On July 10, 1920, The Davis-Douglas Company was founded in the back of a barber shop. Donald’s partner, David Davis, financed an aircraft called the Cloudster o be the first to fly coast-to-coast across the United States. On March 19, 1921, the Cloudster broke the Pacific Coast altitude record by climbing 19,160 feet. On June 27, 1921, an attempt at a cross country flight was cut short by an engine failure causing a forced landing in Fort Bliss, Texas.  Following the Cloudster's failed transcontinental flight, Davis lost interest and left the company.

Though the Cloudster never got a chance to make the coast-to-coast flight, it does hold the distinction of being the first airplane in the world capable of carrying a useful load greater than its empty weight.

 

One year later, in 1921, Donald re-organized into The Douglas Company and secured a contract with the Navy for its first torpedo plane, the Douglas Torpedo #2 (DT-2). Based on the success of the DT-2, the U.S. Army Air Service approached Douglas in 1923 to create an aircraft to fulfill their mission of being the first to circumnavigate the globe by air. The design of the DT-2 was very advanced and versatile for its time and included features that made it an ideal candidate from which to create an aircraft capable of this record-breaking flight.  In particular, it had a welded metal 3-piece airframe which made it very strong and easy to repair. It could be configured with wheels or floats. It also had folding wings for ship movement or hangaring, with removable outer wing panels for easy assembly, repair, or storage.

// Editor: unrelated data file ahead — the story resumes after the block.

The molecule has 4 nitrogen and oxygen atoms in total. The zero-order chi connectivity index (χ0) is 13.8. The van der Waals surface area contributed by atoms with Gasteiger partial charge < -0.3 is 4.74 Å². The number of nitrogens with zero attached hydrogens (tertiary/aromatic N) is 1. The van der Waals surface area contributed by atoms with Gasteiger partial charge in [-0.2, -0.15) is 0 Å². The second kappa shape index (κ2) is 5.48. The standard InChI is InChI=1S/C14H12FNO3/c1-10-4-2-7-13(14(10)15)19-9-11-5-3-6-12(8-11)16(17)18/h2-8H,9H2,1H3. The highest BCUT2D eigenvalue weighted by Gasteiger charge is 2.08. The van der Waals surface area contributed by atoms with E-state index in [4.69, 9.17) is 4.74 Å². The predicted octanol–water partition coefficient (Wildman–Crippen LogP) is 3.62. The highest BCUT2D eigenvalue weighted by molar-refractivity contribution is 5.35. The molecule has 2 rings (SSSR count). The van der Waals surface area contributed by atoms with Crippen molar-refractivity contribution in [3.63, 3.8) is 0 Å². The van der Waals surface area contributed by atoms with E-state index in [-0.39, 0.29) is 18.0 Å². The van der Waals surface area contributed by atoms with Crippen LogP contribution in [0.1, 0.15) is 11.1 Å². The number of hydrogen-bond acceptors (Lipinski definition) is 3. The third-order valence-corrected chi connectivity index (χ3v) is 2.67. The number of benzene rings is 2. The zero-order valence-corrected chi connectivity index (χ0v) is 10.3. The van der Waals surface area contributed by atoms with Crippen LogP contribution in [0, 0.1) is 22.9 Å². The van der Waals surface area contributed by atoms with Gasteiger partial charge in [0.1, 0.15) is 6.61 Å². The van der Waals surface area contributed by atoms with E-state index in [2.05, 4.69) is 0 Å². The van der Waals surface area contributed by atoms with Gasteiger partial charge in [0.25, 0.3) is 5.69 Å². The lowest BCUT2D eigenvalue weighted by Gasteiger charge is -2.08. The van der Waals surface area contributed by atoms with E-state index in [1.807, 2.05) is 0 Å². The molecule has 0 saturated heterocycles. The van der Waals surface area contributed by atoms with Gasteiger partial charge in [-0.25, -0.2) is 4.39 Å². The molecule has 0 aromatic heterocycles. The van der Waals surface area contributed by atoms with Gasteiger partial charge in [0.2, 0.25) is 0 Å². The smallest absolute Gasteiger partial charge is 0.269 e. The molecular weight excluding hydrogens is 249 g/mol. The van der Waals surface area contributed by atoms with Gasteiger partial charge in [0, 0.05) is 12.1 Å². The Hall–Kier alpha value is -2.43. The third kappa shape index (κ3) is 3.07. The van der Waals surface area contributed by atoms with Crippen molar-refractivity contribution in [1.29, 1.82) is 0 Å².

This new aircraft became the Douglas World Cruiser (DWC).  Following the successful completion of tests of the prototype, the Army commissioned Douglas to build four production series aircraft to use in the actual world flight. (As it turned out, the prototype would eventually be pressed into use on the world flight following the loss of one of the DWCs while crossing the North Atlantic.)